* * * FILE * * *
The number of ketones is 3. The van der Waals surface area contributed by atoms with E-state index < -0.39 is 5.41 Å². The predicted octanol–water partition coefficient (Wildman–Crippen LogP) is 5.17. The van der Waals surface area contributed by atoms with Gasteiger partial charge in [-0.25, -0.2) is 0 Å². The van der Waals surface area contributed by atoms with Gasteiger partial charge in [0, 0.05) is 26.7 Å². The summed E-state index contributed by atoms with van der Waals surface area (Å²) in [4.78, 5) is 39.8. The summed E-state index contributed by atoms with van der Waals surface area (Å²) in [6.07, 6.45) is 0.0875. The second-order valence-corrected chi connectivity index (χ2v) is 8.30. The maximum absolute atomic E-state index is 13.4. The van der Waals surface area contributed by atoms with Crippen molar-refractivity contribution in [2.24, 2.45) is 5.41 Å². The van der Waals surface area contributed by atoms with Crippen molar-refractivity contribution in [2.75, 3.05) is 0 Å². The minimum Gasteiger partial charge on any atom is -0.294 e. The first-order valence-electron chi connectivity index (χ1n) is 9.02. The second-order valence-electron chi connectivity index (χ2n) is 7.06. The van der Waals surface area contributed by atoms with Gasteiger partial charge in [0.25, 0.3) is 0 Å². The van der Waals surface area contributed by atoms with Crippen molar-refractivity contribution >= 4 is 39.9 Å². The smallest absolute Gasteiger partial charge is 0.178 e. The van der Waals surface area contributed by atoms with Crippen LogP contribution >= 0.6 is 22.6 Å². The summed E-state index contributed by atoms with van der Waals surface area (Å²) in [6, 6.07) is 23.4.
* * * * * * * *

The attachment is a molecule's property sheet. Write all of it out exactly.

The number of ketones is 3. The van der Waals surface area contributed by atoms with E-state index < -0.39 is 5.41 Å². The predicted octanol–water partition coefficient (Wildman–Crippen LogP) is 5.17. The van der Waals surface area contributed by atoms with Gasteiger partial charge in [-0.25, -0.2) is 0 Å². The van der Waals surface area contributed by atoms with Gasteiger partial charge in [0, 0.05) is 26.7 Å². The summed E-state index contributed by atoms with van der Waals surface area (Å²) in [4.78, 5) is 39.8. The summed E-state index contributed by atoms with van der Waals surface area (Å²) in [6.07, 6.45) is 0.0875. The second-order valence-corrected chi connectivity index (χ2v) is 8.30. The maximum absolute atomic E-state index is 13.4. The van der Waals surface area contributed by atoms with Crippen molar-refractivity contribution in [2.24, 2.45) is 5.41 Å². The van der Waals surface area contributed by atoms with Crippen molar-refractivity contribution in [2.75, 3.05) is 0 Å². The minimum Gasteiger partial charge on any atom is -0.294 e. The first-order valence-electron chi connectivity index (χ1n) is 9.02. The second-order valence-electron chi connectivity index (χ2n) is 7.06. The van der Waals surface area contributed by atoms with Gasteiger partial charge in [0.25, 0.3) is 0 Å². The van der Waals surface area contributed by atoms with Crippen molar-refractivity contribution >= 4 is 39.9 Å². The smallest absolute Gasteiger partial charge is 0.178 e. The van der Waals surface area contributed by atoms with Crippen LogP contribution >= 0.6 is 22.6 Å². The summed E-state index contributed by atoms with van der Waals surface area (Å²) in [6, 6.07) is 23.4.